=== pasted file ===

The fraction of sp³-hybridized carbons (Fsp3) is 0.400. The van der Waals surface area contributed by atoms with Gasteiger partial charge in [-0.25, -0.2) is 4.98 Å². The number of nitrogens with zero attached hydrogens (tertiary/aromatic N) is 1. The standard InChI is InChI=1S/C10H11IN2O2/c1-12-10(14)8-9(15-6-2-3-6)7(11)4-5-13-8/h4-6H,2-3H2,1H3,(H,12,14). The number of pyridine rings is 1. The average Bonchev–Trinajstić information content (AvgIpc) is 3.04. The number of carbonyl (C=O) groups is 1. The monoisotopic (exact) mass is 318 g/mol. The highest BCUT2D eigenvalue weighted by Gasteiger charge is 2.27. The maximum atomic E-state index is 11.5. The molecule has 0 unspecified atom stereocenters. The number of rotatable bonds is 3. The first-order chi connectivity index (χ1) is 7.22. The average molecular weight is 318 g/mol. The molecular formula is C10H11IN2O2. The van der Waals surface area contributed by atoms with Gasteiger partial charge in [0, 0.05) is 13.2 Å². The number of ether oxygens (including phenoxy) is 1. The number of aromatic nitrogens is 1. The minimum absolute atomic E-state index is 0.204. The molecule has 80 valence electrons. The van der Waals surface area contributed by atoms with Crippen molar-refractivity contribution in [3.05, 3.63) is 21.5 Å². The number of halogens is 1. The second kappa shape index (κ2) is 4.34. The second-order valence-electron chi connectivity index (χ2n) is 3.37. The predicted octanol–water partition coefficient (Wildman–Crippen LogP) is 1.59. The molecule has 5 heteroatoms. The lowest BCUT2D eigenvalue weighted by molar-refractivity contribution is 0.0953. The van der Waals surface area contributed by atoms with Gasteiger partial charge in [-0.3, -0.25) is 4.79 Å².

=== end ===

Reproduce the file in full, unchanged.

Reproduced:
The fraction of sp³-hybridized carbons (Fsp3) is 0.400. The van der Waals surface area contributed by atoms with Gasteiger partial charge in [-0.25, -0.2) is 4.98 Å². The number of nitrogens with zero attached hydrogens (tertiary/aromatic N) is 1. The standard InChI is InChI=1S/C10H11IN2O2/c1-12-10(14)8-9(15-6-2-3-6)7(11)4-5-13-8/h4-6H,2-3H2,1H3,(H,12,14). The number of pyridine rings is 1. The average Bonchev–Trinajstić information content (AvgIpc) is 3.04. The number of carbonyl (C=O) groups is 1. The monoisotopic (exact) mass is 318 g/mol. The highest BCUT2D eigenvalue weighted by Gasteiger charge is 2.27. The maximum atomic E-state index is 11.5. The molecule has 0 unspecified atom stereocenters. The number of rotatable bonds is 3. The first-order chi connectivity index (χ1) is 7.22. The average molecular weight is 318 g/mol. The molecular formula is C10H11IN2O2. The van der Waals surface area contributed by atoms with Gasteiger partial charge in [0, 0.05) is 13.2 Å². The number of ether oxygens (including phenoxy) is 1. The number of aromatic nitrogens is 1. The minimum absolute atomic E-state index is 0.204. The molecule has 80 valence electrons. The van der Waals surface area contributed by atoms with Crippen molar-refractivity contribution in [3.05, 3.63) is 21.5 Å². The number of halogens is 1. The second kappa shape index (κ2) is 4.34. The second-order valence-electron chi connectivity index (χ2n) is 3.37. The predicted octanol–water partition coefficient (Wildman–Crippen LogP) is 1.59. The molecule has 5 heteroatoms. The lowest BCUT2D eigenvalue weighted by molar-refractivity contribution is 0.0953. The van der Waals surface area contributed by atoms with Gasteiger partial charge in [-0.3, -0.25) is 4.79 Å².